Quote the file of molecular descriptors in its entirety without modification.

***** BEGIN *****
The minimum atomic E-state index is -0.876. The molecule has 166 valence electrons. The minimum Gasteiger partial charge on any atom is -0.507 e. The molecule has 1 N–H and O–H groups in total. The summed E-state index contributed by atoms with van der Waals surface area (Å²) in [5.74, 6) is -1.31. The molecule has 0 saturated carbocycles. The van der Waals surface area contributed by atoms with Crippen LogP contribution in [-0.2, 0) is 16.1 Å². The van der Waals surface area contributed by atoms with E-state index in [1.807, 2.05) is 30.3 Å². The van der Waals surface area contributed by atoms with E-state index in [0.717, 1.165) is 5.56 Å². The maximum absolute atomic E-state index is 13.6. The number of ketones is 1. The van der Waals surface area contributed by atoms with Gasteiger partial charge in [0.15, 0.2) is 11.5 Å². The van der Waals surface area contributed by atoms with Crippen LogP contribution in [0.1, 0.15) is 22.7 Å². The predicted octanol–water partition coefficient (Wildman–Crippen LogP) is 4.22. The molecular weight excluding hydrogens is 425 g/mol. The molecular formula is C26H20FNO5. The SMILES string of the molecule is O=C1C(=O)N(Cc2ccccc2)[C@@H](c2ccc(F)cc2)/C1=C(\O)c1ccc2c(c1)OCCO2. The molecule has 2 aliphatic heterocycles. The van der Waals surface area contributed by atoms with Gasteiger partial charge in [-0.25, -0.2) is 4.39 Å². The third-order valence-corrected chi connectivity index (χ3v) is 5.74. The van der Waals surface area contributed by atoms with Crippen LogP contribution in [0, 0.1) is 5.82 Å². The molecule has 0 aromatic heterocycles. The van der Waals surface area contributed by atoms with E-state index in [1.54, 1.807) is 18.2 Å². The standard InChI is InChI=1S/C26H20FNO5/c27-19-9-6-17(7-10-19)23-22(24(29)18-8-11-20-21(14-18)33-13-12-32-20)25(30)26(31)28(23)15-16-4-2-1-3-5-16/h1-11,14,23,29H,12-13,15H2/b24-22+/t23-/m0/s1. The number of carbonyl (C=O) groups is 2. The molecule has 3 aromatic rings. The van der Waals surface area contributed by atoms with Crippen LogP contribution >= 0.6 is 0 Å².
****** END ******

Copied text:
The minimum atomic E-state index is -0.876. The molecule has 166 valence electrons. The minimum Gasteiger partial charge on any atom is -0.507 e. The molecule has 1 N–H and O–H groups in total. The summed E-state index contributed by atoms with van der Waals surface area (Å²) in [5.74, 6) is -1.31. The molecule has 0 saturated carbocycles. The van der Waals surface area contributed by atoms with Crippen LogP contribution in [-0.2, 0) is 16.1 Å². The van der Waals surface area contributed by atoms with E-state index in [1.807, 2.05) is 30.3 Å². The van der Waals surface area contributed by atoms with E-state index in [0.717, 1.165) is 5.56 Å². The maximum absolute atomic E-state index is 13.6. The number of ketones is 1. The van der Waals surface area contributed by atoms with Gasteiger partial charge in [0.15, 0.2) is 11.5 Å². The van der Waals surface area contributed by atoms with Crippen LogP contribution in [0.1, 0.15) is 22.7 Å². The predicted octanol–water partition coefficient (Wildman–Crippen LogP) is 4.22. The molecular weight excluding hydrogens is 425 g/mol. The molecular formula is C26H20FNO5. The SMILES string of the molecule is O=C1C(=O)N(Cc2ccccc2)[C@@H](c2ccc(F)cc2)/C1=C(\O)c1ccc2c(c1)OCCO2. The molecule has 2 aliphatic heterocycles. The van der Waals surface area contributed by atoms with Gasteiger partial charge in [-0.25, -0.2) is 4.39 Å². The third-order valence-corrected chi connectivity index (χ3v) is 5.74. The van der Waals surface area contributed by atoms with Crippen LogP contribution in [0, 0.1) is 5.82 Å². The molecule has 0 aromatic heterocycles. The van der Waals surface area contributed by atoms with E-state index in [1.54, 1.807) is 18.2 Å². The standard InChI is InChI=1S/C26H20FNO5/c27-19-9-6-17(7-10-19)23-22(24(29)18-8-11-20-21(14-18)33-13-12-32-20)25(30)26(31)28(23)15-16-4-2-1-3-5-16/h1-11,14,23,29H,12-13,15H2/b24-22+/t23-/m0/s1. The number of carbonyl (C=O) groups is 2. The molecule has 3 aromatic rings. The van der Waals surface area contributed by atoms with Crippen LogP contribution >= 0.6 is 0 Å².